I was reading the March 2009 issue of Prehospital Emergency Care (for those who don't read it, it is the major peer-review journal devoted to EMS in the US).
I was excited to see, buried amongst the clinical and pseudo-clinical research abstracts, a few studies that might help us run our services better. One was a before and after study of the impact of implementing power stretchers in a large county EMS agency.
We've gt a ton of clinical research going on - the physicians see to that. But how about the non-clinical stuff? How about the questions that we seem to argue about all the time? What topics COULD be cleared up by objective analysis? What topics SHOULD be objectively studied? Do you think that a scientific or academic approach to these issues would help with executives and elected officials?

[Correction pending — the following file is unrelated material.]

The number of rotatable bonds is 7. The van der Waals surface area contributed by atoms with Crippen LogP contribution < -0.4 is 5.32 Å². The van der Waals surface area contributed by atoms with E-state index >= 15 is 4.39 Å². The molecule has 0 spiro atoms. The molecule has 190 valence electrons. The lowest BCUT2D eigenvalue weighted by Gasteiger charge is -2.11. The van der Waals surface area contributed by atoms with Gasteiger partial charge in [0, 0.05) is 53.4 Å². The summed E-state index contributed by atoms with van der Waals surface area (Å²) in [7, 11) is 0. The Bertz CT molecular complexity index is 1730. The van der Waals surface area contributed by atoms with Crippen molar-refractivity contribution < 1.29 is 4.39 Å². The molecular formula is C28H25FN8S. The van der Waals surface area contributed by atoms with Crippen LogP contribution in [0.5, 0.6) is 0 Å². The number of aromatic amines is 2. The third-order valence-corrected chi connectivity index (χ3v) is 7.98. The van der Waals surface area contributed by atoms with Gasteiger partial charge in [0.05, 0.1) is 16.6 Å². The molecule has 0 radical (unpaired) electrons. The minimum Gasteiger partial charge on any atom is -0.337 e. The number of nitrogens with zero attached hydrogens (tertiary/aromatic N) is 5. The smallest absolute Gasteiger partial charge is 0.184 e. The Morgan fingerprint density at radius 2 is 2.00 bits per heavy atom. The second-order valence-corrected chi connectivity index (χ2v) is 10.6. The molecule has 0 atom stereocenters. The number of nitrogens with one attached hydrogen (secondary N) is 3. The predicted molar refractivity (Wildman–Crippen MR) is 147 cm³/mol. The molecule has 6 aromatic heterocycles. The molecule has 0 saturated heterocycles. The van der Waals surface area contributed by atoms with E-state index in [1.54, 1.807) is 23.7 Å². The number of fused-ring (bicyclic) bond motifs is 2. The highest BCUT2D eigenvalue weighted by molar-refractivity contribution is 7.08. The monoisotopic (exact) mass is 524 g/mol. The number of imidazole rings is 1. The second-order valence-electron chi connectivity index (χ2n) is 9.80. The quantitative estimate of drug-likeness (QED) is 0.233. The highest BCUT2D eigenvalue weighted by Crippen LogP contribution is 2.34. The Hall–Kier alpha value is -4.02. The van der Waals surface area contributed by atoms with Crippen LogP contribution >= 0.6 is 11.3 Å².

I'll suggest a couple. What I'd really like is to get a list of dozens more, that we could use to build up enthusiasm for non-clinical research in our BS and MS programs.
Does a dynamic deployment (streetcorner posting) scheme improve response performance? If you take a community and change nothing but the deployment methodology, what happens?
Are there psychological traits that predict success or failure in EMTs and paramedics? Could you give a test and figure out who is wasting their time in EMS and who is not?
Does "more paramedics" in a community mean better or worse patient care? This has both clinical and non-clinical components, but it would be nice to know if "first response paramedics" improve the performance of the EMS system or make it worse? A good answer would save a lot of angst and energy!
OK, what do you think? Operations, human resources, public information, community paramedicine, career ladder, etc., etc. Have at it!